US to open immigrant family detention centers

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The Obama administration is actively looking for additional space to house families caught crossing the border with Mexico illegally, primarily for mothers with young children, officials said.

Homeland Security Deputy Secretary Alejandro Mayorkas made the statement Friday amid a surge of migrants seeking to enter the United States from Central America.

Mayorkas did not say how many people the new family detention centers would house or where they will be located. The government currently operates only one such facility, in Berks County, Pennsylvania, with space for fewer than 100 people.

Mayorkas said about 39,000 adults with children have been apprehended at the border since the start of the budget year in October. The administration has released an unspecified number of them into the U.S. in recent months with instructions to report later to U.S. Immigration and Customs Enforcement offices. Mayorkas, the No. 2 official at the agency and former head of U.S. Citizenship and Immigration Services, told reporters he didn’t know how many people have been released or subsequently appeared as ordered.

Mayorkas said the administration will also send more immigration judges, ICE attorneys and other immigration officials to the region to help process migrants caught crossing the border illegally and, when possible, quickly return them to their home countries.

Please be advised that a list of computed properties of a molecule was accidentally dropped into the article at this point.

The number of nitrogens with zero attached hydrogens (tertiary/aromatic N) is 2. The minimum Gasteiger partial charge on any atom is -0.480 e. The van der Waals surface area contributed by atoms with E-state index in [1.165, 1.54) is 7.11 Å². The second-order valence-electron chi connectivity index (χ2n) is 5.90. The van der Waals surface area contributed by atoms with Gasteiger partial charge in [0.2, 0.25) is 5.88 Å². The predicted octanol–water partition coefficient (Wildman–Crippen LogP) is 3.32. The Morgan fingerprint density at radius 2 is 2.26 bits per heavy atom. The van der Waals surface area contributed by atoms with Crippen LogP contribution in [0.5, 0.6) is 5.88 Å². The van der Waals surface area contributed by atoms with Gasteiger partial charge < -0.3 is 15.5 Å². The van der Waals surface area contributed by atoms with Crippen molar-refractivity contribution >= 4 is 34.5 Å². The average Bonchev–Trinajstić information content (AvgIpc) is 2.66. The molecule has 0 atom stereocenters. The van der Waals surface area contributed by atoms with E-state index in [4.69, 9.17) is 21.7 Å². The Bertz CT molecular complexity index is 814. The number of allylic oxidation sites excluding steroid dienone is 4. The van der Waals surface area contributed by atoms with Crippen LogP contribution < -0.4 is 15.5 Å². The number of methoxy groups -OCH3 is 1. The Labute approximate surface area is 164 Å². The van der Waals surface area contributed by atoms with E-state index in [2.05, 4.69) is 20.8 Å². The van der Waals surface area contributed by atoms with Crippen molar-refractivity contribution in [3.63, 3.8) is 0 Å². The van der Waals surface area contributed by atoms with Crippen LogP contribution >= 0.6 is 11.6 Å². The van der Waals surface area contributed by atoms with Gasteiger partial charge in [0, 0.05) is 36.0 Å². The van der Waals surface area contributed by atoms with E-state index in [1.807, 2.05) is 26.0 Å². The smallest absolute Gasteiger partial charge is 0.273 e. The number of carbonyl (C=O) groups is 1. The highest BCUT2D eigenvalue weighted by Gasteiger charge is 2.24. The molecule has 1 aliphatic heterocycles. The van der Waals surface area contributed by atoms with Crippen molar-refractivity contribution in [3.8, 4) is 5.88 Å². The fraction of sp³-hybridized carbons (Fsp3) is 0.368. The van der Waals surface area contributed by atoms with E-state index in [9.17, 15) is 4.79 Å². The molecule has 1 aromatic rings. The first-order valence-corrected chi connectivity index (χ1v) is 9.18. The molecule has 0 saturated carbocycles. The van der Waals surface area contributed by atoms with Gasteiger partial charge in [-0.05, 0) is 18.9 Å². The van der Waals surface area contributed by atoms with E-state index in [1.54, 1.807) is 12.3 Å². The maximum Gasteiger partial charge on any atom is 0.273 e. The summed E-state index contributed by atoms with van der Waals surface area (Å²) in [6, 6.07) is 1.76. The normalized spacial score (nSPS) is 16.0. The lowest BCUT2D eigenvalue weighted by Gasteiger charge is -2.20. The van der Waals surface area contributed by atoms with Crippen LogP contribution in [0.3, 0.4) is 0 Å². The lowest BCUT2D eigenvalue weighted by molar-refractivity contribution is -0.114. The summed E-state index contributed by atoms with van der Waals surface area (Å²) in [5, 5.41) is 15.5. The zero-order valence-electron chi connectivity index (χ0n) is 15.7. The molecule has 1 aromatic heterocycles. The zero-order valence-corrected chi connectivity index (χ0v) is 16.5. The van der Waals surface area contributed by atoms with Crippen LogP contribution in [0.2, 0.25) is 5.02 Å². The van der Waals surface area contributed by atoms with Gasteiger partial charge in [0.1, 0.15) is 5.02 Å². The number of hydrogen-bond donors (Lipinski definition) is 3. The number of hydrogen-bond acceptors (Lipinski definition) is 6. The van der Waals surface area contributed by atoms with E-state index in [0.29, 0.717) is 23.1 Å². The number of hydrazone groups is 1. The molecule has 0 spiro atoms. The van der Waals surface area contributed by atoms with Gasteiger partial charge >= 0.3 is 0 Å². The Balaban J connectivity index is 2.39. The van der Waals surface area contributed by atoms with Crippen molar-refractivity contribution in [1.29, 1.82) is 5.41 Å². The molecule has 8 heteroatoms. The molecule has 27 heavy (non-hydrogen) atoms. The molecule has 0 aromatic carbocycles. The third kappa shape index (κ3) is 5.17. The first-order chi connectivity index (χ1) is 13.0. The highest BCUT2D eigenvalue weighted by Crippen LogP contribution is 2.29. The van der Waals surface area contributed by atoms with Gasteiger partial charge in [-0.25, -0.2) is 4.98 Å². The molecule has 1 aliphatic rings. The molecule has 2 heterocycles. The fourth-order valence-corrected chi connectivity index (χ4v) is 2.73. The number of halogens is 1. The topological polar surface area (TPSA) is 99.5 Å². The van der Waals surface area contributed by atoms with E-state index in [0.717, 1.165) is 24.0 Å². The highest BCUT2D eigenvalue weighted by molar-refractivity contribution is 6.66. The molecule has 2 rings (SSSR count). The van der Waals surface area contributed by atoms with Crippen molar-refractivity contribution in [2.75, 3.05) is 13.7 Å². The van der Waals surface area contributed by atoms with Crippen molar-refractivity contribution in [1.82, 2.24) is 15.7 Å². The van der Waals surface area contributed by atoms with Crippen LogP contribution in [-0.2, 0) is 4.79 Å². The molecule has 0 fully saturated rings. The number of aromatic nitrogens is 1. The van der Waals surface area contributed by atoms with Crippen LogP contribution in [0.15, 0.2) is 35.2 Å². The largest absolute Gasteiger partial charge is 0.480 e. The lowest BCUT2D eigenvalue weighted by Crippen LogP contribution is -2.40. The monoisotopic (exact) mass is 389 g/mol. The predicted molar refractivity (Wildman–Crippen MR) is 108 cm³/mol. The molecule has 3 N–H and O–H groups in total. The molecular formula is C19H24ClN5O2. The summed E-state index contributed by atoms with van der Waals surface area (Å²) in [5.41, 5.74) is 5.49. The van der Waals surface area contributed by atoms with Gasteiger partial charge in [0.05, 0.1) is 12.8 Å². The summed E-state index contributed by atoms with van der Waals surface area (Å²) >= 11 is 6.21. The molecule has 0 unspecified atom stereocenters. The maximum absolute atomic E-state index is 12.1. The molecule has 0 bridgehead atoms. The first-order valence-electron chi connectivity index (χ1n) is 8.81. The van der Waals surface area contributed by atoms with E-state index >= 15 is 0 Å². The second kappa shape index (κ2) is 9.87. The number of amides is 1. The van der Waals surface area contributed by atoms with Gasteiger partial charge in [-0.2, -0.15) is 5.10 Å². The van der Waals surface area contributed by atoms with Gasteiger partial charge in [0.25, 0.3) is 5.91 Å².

Immigrants crossing the border illegally have overwhelmed U.S. immigration agencies. More than 174,000 people, mostly from Honduras, El Salvador and Guatemala, have been arrested in Texas’ Rio Grande Valley this year.

Other announcements the administration made about illegal immigration from Central America Friday include:

—The administration will give the governments of Honduras, El Salvador and Guatemala $9.6 million to help local authorities reintegrate returned immigrants.

—The U.S. Agency for International Development will launch a $40 million program to help improve citizen security in Guatemala. USAID will also start a $25 million crime and violence prevention program in El Salvador.

—More than $18 million will be used to support community policing and law enforcement efforts to combat gangs in Honduras under the Central American Regional Security Initiative, or CARSI. The U.S. government will also provide $161.5 million for CARSI programs focused on security and government challenges in the region.

The spike in border crossers — southern Texas is now the busiest border crossing in the country — prompted the Homeland Security Department earlier this year to start sending families to other parts of Texas and Arizona for processing before releasing them at local bus stops.

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